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Taxon  Report  
Opuntia basilaris  Engelm. & J. M. Bigelow  var. basilaris 
Beavertail cactus,   Beavertail pricklypear
Opuntia basilaris var. basilaris is a shrub (stem succulent) that is native to California.
Siskiyou Del Norte Modoc Humboldt Shasta Lassen Trinity Plumas Tehama Butte Mendocino Glenn Sierra Yuba Lake Nevada Colusa Placer Sutter El Dorado Yolo Alpine Napa Sonoma Sacramento Mono Amador Solano Calaveras Tuolumne San Joaquin Marin Contra Costa Alameda Santa Cruz Mariposa Madera San Francisco San Mateo Merced Fresno Stanislaus Santa Clara Inyo San Benito Tulare Kings Monterey San Bernardino San Luis Obispo Kern Santa Barbara Ventura Los Angeles Riverside Orange San Diego Imperial

Bloom Period
Parent: Opuntia basilaris
Genus: Opuntia
Family: Cactaceae  
Category: angiosperm  
PLANTS group:Dicot
Jepson eFlora section: eudicot

Name Status:
Accepted by JEF + PLANTS

Alternate Names:
PLANTSOpuntia basilaris var. heilii
JEF + PLANTSOpuntia basilaris var. ramosa
PLANTSOpuntia basilaris var. whitneyana
PLANTSOpuntia brachyclada ssp. humistrata
PLANTSOpuntia whitneyana var. albiflora
Information about  Opuntia basilaris var. basilaris from other sources
Nursery availability from CNPLX
Commercial availability unknown.
Jepson eFlora


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[Wikipedia] Range, Description, Taxonomy: Opuntia basilaris, the beavertail cactus or beavertail pricklypear, is a cactus species found in the southwest United States. It occurs mostly in the Mojave, Anza-Borrego, and Colorado Deserts, as well as in the Colorado Plateau and northwest Mexico. It is also found throughout the Grand Canyon and Colorado River region as well as into southern Utah and Nevada, and in the western Arizona regions along the Lower Colorado River Valley. Description Opuntia basilaris is a medium-sized to small prickly pear cactus 70 to 400 mm tall, with pink to rose colored flowers. A single plant may consist of hundreds of fleshy, flattened pads. These are more or less blue-gray, depending on variety, 50 to 210 mm long and less than 100 mm (3.9 in) wide and 10 to 15 mm thick. They are typically spineless, but as is typical for Opuntia species, have many small barbed bristles, called glochids, that easily penetrate the skin. Opuntia basilaris blooms from spring to early summer. Taxonomy Opuntia basilaris, Opuntia sphærocarpa, Opuntia erinacea One of the first known descriptions of opuntia basilaris come from the reports of the explorations and surveys for a railroad route from the Mississippi River to the Pacific Ocean. This expedition followed the 35th parallel through New Mexico, Arizona, and California. In the 4th volume of this report, The Botany of the Expedition, by George Engelmann and John M. Bigelow, Opuntia basilaris is described as a stout fan shaped opuntia resembling an open cabbage head, with accompanying illustrations. (contributed by Mary Ann Machi)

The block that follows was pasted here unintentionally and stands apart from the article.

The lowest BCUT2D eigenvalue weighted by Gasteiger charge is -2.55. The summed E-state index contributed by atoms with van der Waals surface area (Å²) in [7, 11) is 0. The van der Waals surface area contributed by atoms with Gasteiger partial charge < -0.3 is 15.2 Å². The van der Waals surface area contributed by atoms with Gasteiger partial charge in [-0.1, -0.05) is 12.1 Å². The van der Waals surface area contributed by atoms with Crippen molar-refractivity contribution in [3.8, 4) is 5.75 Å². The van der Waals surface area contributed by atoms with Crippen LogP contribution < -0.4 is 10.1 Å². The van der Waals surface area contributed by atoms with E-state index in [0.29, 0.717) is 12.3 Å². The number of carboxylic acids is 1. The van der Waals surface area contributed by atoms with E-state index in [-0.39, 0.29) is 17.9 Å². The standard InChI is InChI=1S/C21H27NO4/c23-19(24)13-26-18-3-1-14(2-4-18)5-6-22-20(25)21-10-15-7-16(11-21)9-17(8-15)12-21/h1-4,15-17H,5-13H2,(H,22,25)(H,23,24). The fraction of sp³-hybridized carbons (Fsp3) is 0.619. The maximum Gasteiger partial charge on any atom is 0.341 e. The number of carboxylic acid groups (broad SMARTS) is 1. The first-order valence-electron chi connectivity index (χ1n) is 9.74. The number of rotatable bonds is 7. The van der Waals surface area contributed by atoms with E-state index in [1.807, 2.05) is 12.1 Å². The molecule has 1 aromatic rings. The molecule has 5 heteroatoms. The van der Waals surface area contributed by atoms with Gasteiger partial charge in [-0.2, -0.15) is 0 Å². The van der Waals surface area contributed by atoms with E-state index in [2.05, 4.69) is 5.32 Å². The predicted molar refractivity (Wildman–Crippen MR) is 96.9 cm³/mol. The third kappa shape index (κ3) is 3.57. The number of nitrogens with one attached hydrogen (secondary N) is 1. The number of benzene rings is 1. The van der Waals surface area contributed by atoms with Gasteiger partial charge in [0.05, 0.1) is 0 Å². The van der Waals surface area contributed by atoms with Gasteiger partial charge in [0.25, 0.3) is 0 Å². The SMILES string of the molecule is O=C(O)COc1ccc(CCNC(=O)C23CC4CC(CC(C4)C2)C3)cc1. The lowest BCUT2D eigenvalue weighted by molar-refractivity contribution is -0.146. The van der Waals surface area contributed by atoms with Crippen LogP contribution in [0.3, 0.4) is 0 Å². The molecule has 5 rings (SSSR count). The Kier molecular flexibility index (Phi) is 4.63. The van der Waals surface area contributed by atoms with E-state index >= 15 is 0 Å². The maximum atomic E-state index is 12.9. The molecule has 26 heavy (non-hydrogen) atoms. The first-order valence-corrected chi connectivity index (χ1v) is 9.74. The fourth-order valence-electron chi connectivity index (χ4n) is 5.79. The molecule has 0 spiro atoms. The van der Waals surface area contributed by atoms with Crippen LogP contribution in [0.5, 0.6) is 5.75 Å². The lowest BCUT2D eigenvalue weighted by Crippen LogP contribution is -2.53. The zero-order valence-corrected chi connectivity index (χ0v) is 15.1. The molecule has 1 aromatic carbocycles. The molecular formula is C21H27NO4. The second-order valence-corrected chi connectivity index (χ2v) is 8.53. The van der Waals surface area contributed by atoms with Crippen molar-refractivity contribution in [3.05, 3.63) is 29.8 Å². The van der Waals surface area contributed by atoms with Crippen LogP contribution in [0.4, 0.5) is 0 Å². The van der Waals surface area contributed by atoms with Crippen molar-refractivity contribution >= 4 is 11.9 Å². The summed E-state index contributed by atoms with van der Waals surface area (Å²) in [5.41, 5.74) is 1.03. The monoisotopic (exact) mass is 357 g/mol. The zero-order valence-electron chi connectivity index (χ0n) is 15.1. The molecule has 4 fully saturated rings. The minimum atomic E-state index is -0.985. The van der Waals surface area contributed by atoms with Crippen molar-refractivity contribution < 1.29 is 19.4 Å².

Suggested Citation
Calflora: Information on California plants for education, research and conservation, with data contributed by public and private institutions and individuals. [web application]. 2024. Berkeley, California: The Calflora Database [a non-profit organization]. Available: https://www.calflora.org/   (Accessed: 04/12/2024).